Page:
Version 2.2.2 brings some new changes since our last dev log.
2.0.3 is out on stores and the big change is that the article translator tool is actually somewhat usable now. Also, users receive an email on signup! Not the most exciting changes, but it's progress.
I just finished getting Version 2.0.0 on all app stores and the web. The main new feature is an "article translation" tool. It works, but as you'll see, it's pretty buggy.
Picking up an old project from earlier this year and making a few additions.
In this video, we learn how to create, manage, and remove Python Virtual Environments.
Where do we start with something as complex as scikit-learn? At the beginning, of course!
The Linear Regression module in scikit-learn provides an excellent first step into the world of machine learning. Rather than having to read a 90 page paper, we can instead make use of the knowledge that we gained in our stats class to form a model that will make some predictions for us.
If this sounds like a lot, don’t worry. We’ll briefly review the math concepts you need to know to fully understand what’s going on, and also touch on an example with real-world data that will put things in perspective.
Machine learning is fascinating, but it can be overwhelming if you're just getting started. Luckily, scikit-learn is an open-source machine learning library that allows you to jump in and gain hands-on experience immediately, harnessing the power of almost 2,000 contributors without reading a single scientific paper.
If this sounds interesting to you, read on. In this article, we're going to learn what scikit-learn is, how to install it, and how to run it using Python and Jupyter Notebooks.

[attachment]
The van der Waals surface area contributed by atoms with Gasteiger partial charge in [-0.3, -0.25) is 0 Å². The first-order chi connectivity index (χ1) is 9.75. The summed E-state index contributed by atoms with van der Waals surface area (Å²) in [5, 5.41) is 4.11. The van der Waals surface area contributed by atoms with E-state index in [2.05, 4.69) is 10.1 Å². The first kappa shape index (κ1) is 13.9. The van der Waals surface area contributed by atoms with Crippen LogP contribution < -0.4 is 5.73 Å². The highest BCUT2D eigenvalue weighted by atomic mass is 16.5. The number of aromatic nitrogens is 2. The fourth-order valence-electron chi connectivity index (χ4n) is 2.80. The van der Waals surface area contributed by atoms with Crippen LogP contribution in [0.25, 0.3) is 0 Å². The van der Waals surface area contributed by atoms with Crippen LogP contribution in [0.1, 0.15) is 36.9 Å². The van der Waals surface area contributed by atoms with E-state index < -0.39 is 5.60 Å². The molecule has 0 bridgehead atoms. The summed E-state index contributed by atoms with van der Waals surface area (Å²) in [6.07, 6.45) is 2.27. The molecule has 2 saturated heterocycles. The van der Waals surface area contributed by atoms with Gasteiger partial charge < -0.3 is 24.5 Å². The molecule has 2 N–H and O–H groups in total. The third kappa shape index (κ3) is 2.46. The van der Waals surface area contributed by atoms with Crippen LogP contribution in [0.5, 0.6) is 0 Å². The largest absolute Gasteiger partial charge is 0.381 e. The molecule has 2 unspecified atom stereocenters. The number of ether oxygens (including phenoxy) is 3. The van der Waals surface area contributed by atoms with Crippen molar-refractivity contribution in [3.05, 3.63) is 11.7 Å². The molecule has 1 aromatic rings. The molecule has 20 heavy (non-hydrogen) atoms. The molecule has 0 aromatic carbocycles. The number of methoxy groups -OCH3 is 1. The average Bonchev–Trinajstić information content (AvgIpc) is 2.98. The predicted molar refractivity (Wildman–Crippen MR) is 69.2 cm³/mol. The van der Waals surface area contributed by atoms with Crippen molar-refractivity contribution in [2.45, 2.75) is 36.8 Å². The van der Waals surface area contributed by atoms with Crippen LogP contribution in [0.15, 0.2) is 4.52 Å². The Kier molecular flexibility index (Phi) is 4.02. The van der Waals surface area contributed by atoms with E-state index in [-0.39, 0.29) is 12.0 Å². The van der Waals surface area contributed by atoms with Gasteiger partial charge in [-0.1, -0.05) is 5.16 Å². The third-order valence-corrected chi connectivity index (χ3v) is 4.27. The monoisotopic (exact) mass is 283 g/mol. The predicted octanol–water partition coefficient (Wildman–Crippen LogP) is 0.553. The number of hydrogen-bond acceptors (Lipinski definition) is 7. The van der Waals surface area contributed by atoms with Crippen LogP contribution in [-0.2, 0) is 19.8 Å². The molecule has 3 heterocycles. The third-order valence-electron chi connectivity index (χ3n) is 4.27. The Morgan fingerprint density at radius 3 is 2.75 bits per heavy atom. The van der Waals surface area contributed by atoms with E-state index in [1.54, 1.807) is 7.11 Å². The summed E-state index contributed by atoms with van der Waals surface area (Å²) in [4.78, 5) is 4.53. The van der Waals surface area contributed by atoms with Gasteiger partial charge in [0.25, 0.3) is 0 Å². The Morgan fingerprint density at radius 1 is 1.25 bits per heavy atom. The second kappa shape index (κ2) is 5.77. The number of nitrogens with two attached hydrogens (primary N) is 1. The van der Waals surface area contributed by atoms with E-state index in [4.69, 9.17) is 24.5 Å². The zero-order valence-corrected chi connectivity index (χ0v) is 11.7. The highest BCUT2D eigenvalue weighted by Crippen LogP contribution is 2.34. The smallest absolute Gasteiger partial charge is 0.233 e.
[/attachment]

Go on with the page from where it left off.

Photo by Meruyert Gonullu
In 2007, David Cournapeau started a project during Google's Summer of Code that would have an impact for years to come. His project eventually morphed into scikit-learn, a collection of open-source machine learning libraries used by countless people across the globe.
Thanks to the hard work of Cournapeau, along with 1,952 other contributors (at the time of writing), we now have a library that drastically lowers the barrier of entry for learning the basics of machine learning and beginning to harness its power in our careers, or even our everyday lives.
You'll need Python installed before you can use scikit-learn. There are plenty of guides online that will tell you how to install Python, but it's a very straightforward process anyway. You can probably just go to the Python Downloads page and figure it out yourself.
Note that the instructions below are tailored to Linux users. You may need to make a few tweaks to the shell commands to get them working on Mac/Windows, but it probably won't be anything wildly different.
This step is technically optional, but it's good practice to use virtual environments based on what you're working on. This way, if you need one version of a package for one project, and a different version for another, you can just switch virtual environments instead of reinstalling everything every time you switch from working on one project to another.